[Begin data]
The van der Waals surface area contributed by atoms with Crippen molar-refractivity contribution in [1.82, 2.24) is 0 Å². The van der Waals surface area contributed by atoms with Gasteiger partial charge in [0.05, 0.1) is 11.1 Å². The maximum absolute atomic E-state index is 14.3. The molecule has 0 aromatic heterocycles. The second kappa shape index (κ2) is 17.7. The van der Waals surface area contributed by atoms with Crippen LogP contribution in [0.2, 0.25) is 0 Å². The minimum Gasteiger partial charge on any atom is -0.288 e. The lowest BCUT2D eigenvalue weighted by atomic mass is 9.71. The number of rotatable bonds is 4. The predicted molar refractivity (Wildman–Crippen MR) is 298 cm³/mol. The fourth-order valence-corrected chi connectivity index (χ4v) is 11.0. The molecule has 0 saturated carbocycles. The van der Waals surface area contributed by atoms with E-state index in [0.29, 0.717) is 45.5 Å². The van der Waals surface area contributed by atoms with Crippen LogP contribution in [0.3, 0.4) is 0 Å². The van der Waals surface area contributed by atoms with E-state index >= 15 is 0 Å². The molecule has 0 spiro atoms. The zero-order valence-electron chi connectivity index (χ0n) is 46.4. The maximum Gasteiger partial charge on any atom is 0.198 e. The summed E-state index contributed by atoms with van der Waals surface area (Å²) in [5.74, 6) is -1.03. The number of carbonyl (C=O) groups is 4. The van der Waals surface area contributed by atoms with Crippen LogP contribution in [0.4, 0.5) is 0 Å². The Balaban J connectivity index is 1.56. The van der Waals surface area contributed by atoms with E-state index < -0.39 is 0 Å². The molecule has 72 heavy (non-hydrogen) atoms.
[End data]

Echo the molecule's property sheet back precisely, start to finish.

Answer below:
The van der Waals surface area contributed by atoms with Crippen molar-refractivity contribution in [1.82, 2.24) is 0 Å². The van der Waals surface area contributed by atoms with Gasteiger partial charge in [0.05, 0.1) is 11.1 Å². The maximum absolute atomic E-state index is 14.3. The molecule has 0 aromatic heterocycles. The second kappa shape index (κ2) is 17.7. The van der Waals surface area contributed by atoms with Crippen LogP contribution in [0.2, 0.25) is 0 Å². The minimum Gasteiger partial charge on any atom is -0.288 e. The lowest BCUT2D eigenvalue weighted by atomic mass is 9.71. The number of rotatable bonds is 4. The predicted molar refractivity (Wildman–Crippen MR) is 298 cm³/mol. The fourth-order valence-corrected chi connectivity index (χ4v) is 11.0. The molecule has 0 saturated carbocycles. The van der Waals surface area contributed by atoms with E-state index in [0.29, 0.717) is 45.5 Å². The van der Waals surface area contributed by atoms with Crippen LogP contribution in [0.3, 0.4) is 0 Å². The van der Waals surface area contributed by atoms with E-state index >= 15 is 0 Å². The molecule has 0 spiro atoms. The zero-order valence-electron chi connectivity index (χ0n) is 46.4. The maximum Gasteiger partial charge on any atom is 0.198 e. The summed E-state index contributed by atoms with van der Waals surface area (Å²) in [5.74, 6) is -1.03. The number of carbonyl (C=O) groups is 4. The van der Waals surface area contributed by atoms with Crippen LogP contribution in [0.4, 0.5) is 0 Å². The Balaban J connectivity index is 1.56. The van der Waals surface area contributed by atoms with E-state index < -0.39 is 0 Å². The molecule has 72 heavy (non-hydrogen) atoms.